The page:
Living, well or not, is the best revenge


Somewhere along the way in our News You Can Use culture, good health has taken on the patina of virtue. Like good grades and job promotion, health is seen as bestowed upon those who work for it. There’s no excuse for not doing everything you can, not with all the lists of necessary practices in popular magazines, not with all the attention to disease prevention.

The flip side of this is the judgment passed on those who get sick. They must have done something wrong, their diet must be flawed or they are overweight or drink too much or don’t drink enough. Weight is the easiest handle for bestowing blame because we can see it and because we have been taught to associate all manner of poor habits with excess weight. But there are other handles. Somebody, somewhere is drinking a latte with whole milk rather than nonfat and someone else is driving three blocks instead of walking.

In November 2006, researchers at Harvard Medical School announced a study finding that the more red meat a woman eats through her 20s and 30s, the greater the likelihood that she will develop breast cancer, particularly hormone-positive breast cancer. Vegetarians all over were patting themselves on the back and feeling quite good. I would have been feeling quite good myself except that I had been diagnosed with breast cancer two years before, breast cancer of the hormone-positive variety -- even though I’d become a vegetarian when I was 21 years old and hadn’t knowingly eaten meat since.


I am still a vegetarian. For many reasons, this habit will always be a part of me. And I don’t doubt the study. On the whole, people who avoid red meat will most likely benefit. But this particular talisman did not work for me; it did not ward off the evil illness. I resist the impulse to feel betrayed and ask, “If I did everything right, how could this happen to me?” I resist this impulse because I do not believe we earn our illnesses, even the illnesses that are directly the result of personal habits.

We live our lives with whatever mix of things that give us pleasure and steps we take to be responsible, and sometimes we enjoy health and sometimes we get sick. But if we live only within the bounds of responsibility, if we forgo completely the pleasures, we will miss the point of all this striving for longevity, the whole reason for living. And we might get sick anyway.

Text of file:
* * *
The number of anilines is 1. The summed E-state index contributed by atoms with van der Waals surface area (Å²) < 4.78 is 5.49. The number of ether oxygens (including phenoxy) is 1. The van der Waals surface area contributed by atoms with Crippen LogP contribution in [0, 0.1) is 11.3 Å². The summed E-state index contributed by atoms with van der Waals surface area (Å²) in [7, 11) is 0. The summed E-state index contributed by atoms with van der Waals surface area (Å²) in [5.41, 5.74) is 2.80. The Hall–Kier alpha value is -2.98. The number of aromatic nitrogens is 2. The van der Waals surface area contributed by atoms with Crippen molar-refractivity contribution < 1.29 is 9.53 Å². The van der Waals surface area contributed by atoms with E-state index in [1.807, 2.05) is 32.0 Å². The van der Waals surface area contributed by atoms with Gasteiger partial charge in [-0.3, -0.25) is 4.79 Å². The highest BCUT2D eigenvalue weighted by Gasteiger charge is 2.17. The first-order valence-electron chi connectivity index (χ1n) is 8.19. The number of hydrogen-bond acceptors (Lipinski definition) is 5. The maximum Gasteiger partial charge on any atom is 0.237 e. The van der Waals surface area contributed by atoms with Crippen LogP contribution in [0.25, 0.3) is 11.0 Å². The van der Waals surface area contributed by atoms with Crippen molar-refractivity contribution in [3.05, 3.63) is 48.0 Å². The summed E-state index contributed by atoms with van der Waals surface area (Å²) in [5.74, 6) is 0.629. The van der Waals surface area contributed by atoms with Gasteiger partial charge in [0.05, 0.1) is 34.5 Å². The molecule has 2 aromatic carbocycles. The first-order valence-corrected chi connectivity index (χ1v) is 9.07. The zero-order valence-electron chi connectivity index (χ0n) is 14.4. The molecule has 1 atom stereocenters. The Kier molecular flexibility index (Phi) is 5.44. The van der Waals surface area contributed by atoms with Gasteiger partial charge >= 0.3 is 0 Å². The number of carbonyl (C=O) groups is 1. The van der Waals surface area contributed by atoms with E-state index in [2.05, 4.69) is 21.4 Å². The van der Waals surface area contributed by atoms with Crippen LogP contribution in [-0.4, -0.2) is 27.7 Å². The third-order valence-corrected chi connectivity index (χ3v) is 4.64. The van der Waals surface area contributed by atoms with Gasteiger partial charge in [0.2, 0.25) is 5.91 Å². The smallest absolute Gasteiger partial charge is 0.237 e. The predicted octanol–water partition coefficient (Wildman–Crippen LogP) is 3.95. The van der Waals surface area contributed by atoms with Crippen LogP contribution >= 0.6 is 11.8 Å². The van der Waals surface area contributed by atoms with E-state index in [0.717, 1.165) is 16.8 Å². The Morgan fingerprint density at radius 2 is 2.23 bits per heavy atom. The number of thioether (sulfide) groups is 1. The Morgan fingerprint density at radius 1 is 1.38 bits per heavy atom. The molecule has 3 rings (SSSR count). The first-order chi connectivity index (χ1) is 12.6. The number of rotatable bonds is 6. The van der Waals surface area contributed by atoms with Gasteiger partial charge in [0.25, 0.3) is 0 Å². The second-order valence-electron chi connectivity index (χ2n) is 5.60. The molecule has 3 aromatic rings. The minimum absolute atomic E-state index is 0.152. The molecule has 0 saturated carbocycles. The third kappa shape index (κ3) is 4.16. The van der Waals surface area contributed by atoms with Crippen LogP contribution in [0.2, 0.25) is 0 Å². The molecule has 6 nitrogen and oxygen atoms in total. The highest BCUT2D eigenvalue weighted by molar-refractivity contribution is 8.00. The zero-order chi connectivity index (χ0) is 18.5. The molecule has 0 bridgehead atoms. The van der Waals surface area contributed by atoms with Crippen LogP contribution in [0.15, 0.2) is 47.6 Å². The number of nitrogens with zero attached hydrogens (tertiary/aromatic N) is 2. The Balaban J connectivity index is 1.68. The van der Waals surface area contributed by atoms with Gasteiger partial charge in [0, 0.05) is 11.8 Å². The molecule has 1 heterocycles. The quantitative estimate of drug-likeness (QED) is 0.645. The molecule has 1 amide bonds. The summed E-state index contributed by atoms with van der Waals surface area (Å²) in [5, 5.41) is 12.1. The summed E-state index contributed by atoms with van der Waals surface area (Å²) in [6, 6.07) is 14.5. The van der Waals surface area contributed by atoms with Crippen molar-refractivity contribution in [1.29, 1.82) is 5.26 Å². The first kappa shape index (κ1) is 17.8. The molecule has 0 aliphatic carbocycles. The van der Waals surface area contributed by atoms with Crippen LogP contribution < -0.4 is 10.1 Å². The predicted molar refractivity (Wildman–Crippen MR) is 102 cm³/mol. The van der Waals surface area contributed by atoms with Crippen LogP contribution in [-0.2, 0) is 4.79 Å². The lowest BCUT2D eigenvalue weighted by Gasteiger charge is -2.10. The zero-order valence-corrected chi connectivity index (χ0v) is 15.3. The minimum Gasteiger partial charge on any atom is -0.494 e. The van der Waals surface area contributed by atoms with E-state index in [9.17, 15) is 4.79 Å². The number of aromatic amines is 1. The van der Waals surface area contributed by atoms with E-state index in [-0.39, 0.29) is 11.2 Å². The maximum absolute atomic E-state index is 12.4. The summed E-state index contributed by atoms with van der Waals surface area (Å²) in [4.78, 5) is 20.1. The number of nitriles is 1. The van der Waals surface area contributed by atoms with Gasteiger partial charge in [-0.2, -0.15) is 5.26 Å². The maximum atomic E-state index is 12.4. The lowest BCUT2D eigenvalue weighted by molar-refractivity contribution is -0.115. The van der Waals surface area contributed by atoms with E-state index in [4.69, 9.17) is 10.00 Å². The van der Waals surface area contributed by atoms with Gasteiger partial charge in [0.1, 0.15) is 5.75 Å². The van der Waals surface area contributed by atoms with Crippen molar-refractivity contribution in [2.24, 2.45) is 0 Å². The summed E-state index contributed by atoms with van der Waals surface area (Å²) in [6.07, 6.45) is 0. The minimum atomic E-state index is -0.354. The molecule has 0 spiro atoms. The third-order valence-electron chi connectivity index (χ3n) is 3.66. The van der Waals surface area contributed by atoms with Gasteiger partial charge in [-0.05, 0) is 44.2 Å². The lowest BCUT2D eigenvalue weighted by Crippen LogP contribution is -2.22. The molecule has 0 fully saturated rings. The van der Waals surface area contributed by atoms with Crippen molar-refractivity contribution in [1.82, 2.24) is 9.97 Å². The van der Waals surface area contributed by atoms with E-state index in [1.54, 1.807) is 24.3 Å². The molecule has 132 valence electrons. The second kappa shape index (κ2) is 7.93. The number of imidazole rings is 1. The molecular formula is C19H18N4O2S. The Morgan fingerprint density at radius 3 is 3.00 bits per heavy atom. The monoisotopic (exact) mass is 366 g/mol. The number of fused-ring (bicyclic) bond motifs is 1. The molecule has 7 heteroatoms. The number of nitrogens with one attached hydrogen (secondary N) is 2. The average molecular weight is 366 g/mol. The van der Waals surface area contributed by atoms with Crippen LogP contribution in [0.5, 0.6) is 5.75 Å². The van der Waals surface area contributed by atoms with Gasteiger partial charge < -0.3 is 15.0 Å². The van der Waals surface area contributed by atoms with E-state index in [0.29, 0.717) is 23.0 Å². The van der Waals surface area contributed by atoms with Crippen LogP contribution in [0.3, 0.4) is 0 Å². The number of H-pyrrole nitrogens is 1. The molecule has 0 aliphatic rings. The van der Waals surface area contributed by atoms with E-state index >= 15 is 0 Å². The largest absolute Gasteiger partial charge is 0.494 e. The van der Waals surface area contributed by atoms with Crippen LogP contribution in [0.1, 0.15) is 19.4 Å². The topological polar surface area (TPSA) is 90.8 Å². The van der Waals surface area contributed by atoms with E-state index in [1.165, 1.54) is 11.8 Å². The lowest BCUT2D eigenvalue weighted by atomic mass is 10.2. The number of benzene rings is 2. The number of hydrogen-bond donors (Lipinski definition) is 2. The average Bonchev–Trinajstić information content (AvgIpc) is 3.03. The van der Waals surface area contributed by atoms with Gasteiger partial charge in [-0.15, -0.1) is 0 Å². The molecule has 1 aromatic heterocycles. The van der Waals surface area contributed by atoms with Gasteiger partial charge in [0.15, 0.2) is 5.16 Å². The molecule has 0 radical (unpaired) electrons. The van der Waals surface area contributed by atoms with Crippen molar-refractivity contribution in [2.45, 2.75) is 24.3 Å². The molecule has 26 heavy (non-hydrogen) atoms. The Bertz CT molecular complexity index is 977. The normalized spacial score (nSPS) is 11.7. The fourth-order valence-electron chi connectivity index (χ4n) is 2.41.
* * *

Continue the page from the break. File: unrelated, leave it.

I am not advocating an abandonment of healthy practices. I have been in good health and in bad, and good health is certainly preferable -- it makes the days pass more gently. I would like to live into old age. But the emphasis in that sentence is on both “live” and “old age.” I do not want my life to be a grim trudge to the finish line. And I do not deserve to be judged, not for my illness and not for the glass of wine I drank last night.

Our approach to healthcare, especially for those fortunate enough to have access to good care, is increasingly weighted toward prevention. This makes sense. It is more effective, easier and less expensive to prevent an illness than to try to treat it after it develops. But imagine for a moment a different model. Imagine a healthcare system built around the idea that we should all engage in the habits we choose and we will have treatments for any and all medical problems that result. We would be free and clean up the mess later. This is a utopian idea but one that we rebel against and not just because it is more costly. It seems so wrong. It rewards bad behavior. We should pay for our sins; we are not entitled to enjoy them.

We take our medicine with a side order of morality because it is within the doctor’s office and the hospital that scores are tallied and winners are distinguished from losers. Scores must be tallied somewhere, otherwise there would be no reward for all the hard work of keeping healthy, no prize for all the self-denial of doing everything right. We did not pass up all those rich desserts for nothing.

It probably isn’t possible to live unconsciously, to relieve ourselves of the burden of carrying ourselves forward. We know too much, and it is perfectly understandable that we are greedy for every bit of life and health we can grab. But there should also be room to grab onto the things that make life joyful and fun. Perhaps the trick is to acknowledge that there is no magic formula for keeping our bodies going. We’re all guessing here.


And since we’re all creating our own collection of things we have to do and things we want to do, we should suspend judgment on how others approach these questions.


Lewis is a writer living in Washington, D.C.